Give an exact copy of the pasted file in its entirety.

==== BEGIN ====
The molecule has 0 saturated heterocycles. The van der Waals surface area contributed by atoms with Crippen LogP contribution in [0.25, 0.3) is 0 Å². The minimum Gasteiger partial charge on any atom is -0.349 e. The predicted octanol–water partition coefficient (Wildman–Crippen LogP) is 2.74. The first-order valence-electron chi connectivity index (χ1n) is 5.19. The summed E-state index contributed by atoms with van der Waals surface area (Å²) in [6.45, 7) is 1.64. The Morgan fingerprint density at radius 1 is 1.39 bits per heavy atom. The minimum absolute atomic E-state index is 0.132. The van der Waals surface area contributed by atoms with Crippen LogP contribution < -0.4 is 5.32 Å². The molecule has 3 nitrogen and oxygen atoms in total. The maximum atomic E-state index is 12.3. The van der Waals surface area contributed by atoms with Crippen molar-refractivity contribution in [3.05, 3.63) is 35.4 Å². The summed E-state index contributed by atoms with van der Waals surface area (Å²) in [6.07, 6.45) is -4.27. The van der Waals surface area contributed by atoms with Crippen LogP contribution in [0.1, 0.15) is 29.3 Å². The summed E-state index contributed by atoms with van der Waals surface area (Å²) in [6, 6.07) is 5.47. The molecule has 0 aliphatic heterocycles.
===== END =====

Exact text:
The molecule has 0 saturated heterocycles. The van der Waals surface area contributed by atoms with Crippen LogP contribution in [0.25, 0.3) is 0 Å². The minimum Gasteiger partial charge on any atom is -0.349 e. The predicted octanol–water partition coefficient (Wildman–Crippen LogP) is 2.74. The first-order valence-electron chi connectivity index (χ1n) is 5.19. The summed E-state index contributed by atoms with van der Waals surface area (Å²) in [6.45, 7) is 1.64. The Morgan fingerprint density at radius 1 is 1.39 bits per heavy atom. The minimum absolute atomic E-state index is 0.132. The van der Waals surface area contributed by atoms with Crippen LogP contribution < -0.4 is 5.32 Å². The molecule has 3 nitrogen and oxygen atoms in total. The maximum atomic E-state index is 12.3. The van der Waals surface area contributed by atoms with Crippen molar-refractivity contribution in [3.05, 3.63) is 35.4 Å². The summed E-state index contributed by atoms with van der Waals surface area (Å²) in [6.07, 6.45) is -4.27. The van der Waals surface area contributed by atoms with Crippen LogP contribution in [0.1, 0.15) is 29.3 Å². The summed E-state index contributed by atoms with van der Waals surface area (Å²) in [6, 6.07) is 5.47. The molecule has 0 aliphatic heterocycles.